It is ironic that within 24 hours, Kim Kardashian West broke the Internet with yet another nude selfie, and the sports broadcaster Erin Andrews was awarded a $55 million jury verdict against a hotel and a stalker for their roles in a video taken without her knowledge.
Both images have been seen the world over. The video of Andrews has been viewed 17 million times, and Kim’s photo tested the bandwidth of the Internet.
But the important distinction between the two situations is choice.
Andrews testified under oath that she still receives hurtful social media messages and comments during her sideline reports about the nude video since it was posted in 2008.
Erin Andrews did not choose to film herself changing clothes in a hotel room. She did not choose to, in her words, be humiliated for years.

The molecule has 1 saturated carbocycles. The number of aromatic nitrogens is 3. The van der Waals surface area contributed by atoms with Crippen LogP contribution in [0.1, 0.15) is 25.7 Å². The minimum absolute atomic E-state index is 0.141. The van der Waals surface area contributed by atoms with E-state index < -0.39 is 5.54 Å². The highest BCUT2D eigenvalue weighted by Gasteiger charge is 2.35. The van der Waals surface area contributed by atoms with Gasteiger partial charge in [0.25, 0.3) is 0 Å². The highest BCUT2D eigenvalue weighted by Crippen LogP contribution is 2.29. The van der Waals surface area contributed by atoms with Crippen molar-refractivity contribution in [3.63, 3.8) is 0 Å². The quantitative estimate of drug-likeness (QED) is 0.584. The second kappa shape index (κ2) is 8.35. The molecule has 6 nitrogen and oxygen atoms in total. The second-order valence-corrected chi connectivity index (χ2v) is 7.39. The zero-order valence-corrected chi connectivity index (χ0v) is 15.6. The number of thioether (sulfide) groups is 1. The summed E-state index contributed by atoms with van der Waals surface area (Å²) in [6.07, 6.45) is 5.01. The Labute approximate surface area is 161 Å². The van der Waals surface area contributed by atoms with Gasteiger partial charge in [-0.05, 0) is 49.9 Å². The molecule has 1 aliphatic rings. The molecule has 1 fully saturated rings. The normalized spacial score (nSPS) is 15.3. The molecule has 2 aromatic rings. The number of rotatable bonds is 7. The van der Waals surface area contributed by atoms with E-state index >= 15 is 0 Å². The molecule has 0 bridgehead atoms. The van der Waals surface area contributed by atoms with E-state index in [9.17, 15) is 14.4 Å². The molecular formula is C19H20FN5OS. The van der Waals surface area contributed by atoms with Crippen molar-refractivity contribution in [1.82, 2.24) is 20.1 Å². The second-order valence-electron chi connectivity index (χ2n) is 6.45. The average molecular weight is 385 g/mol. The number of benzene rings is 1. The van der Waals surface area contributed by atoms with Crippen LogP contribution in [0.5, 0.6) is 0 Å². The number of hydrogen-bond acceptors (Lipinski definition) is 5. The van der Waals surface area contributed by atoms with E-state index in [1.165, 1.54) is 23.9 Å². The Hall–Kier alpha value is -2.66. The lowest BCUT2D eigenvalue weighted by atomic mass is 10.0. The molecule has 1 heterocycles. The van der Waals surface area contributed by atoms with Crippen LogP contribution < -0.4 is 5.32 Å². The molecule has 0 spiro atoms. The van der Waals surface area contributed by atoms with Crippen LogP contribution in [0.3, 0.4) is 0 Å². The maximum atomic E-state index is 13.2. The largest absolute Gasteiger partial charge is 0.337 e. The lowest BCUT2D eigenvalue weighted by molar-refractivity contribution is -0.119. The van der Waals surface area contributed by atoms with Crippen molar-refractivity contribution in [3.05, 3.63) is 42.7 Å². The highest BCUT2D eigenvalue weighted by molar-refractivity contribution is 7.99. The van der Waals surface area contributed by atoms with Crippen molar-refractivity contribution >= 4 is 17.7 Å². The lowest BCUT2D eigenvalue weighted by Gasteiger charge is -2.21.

Yet our society continues to play the blame and shame game with the victim.
In her trial, the defense team asked Andrews on the stand about her career success since the video, implying that she was better off professionally since it came out. Before she went back to work after the video was posted, ESPN forced her to do an on-camera interview to deny on-air that she had not filmed it on purpose.
The cross-examination highlights a pervasive belief that if women are objectified, they must have “asked for it” or even like it. It is clear from her tearful testimony on the stand this is not the case, and the jury, as evidenced by the verdict, did not buy it.
Author: Kathy Baum
Video: You Tube